How to plan and prepare for a flood

heavy rain against a house

Danny Baggs

Posted July 22, 2022


Did you know that almost one in 10 Australian homes has some level of flood risk? Here’s how to plan and prepare for a flood to better protect your home.

La Niña - a widespread wet weather event – may have officially ended after two years, but the Australian Bureau of Meteorology (BOM) has still forecast a 50 per cent chance that La Niña will be back this spring: double the usual likelihood.

BOM has also predicted above average winter-spring rainfall for much of Australia, thanks to warmer than average sea temperatures and an Indian Ocean Dipole (IOD) that’s likely to swing negative. The IOD measures the difference in sea surface temperature between the western and eastern Indian Ocean, which directly affects the climate in surrounding countries such as Australia.

As a result, Australian households might want to brush up on their flood knowledge, prepare for possible future flood events to help keep themselves and their homes safe, and understand when and how to start the clean-up. Here are some suggestions to help you plan for the flood season.

 

flooded houses

Australian households should prepare for possible future flood events. Image: Getty


Prepping and planning for flood season

Understand whether your home is at risk

Whether your home is at risk of flooding depends on several factors.

If your house in located on a floodplain (an area of low-lying ground near to a river), you are automatically at risk of flooding. Your local area’s average rainfall and the proximity of your home to the waterway can also affect your flood risks.

The highest risk local government areas (LGAs) in Victoria are Melbourne, Mornington Peninsula, Maribyrnong, Greater Shepparton, Greater Geelong, Greater Bendigo, Frankston, Benalla, Wyndham and Campaspe.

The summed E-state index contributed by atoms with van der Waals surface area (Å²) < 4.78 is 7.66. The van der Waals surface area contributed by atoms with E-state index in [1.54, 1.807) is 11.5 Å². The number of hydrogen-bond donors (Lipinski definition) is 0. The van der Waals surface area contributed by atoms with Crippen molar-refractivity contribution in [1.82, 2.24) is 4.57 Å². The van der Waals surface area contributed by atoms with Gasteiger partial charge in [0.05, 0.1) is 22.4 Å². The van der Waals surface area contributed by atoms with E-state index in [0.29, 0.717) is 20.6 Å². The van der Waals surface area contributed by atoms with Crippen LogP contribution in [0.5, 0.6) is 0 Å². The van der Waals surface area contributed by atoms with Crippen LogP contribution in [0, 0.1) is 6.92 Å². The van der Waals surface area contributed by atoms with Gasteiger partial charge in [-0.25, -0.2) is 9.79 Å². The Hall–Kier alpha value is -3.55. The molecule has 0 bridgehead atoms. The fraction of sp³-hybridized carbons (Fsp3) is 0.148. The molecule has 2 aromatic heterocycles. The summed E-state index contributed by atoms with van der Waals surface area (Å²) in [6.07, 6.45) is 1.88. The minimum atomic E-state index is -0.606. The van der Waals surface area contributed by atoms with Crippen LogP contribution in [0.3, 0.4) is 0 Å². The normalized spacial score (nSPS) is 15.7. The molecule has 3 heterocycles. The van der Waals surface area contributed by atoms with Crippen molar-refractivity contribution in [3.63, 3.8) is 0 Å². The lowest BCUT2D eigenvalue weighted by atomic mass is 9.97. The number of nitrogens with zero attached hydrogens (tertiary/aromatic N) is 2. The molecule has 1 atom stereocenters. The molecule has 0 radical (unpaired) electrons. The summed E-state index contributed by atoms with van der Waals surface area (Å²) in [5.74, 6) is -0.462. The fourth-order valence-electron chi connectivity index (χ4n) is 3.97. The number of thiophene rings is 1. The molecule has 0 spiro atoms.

Since water follows the lowest possible path across a landscape, the lower your house is placed on your land, the more likely it is to be at risk of flooding. When building a new home, it’s generally better to situate your house at the top of any slopes than at its bottom. Properties with lower floor heights will be affected first and most severely by rising floodwaters. On the other hand, elevated properties may escape with little or no damage from flood events.

You can check with your local floodplain management authority to help determine whether your property is a high flood risk. Depending on where you live, this could be the local council, catchment management authority, water authority, or territory government.

Retrofit or build your house to code

If you’re building a new house, chat to your local council about your property’s flood risk. If you are on a floodplain, you could consider building above the minimum standards required for all new builds as these standards are focused on keeping you safe rather than keeping your property intact. To improve your home’s flood risk, you could build your flood level higher than the minimum standard and use water-resistant materials and fixtures.

If you are a homeowner living in a flood-prone area, you could consider retrofitting your property to make it more flood-resistant. Speak to your local floodplain management authority or a certified builder to find out whether improvements are possible.

 

flooded road

Flooding is the second most deadly natural disaster after heatwaves in Australia. Image: Getty


Make an emergency flood plan

An emergency flood plan can help keep you from panicking in a flood-related evacuation.

Where will you go in a flood?

Plan where you will evacuate to if you need to leave your home. The safest place to relocate is outside the floodplain on high ground.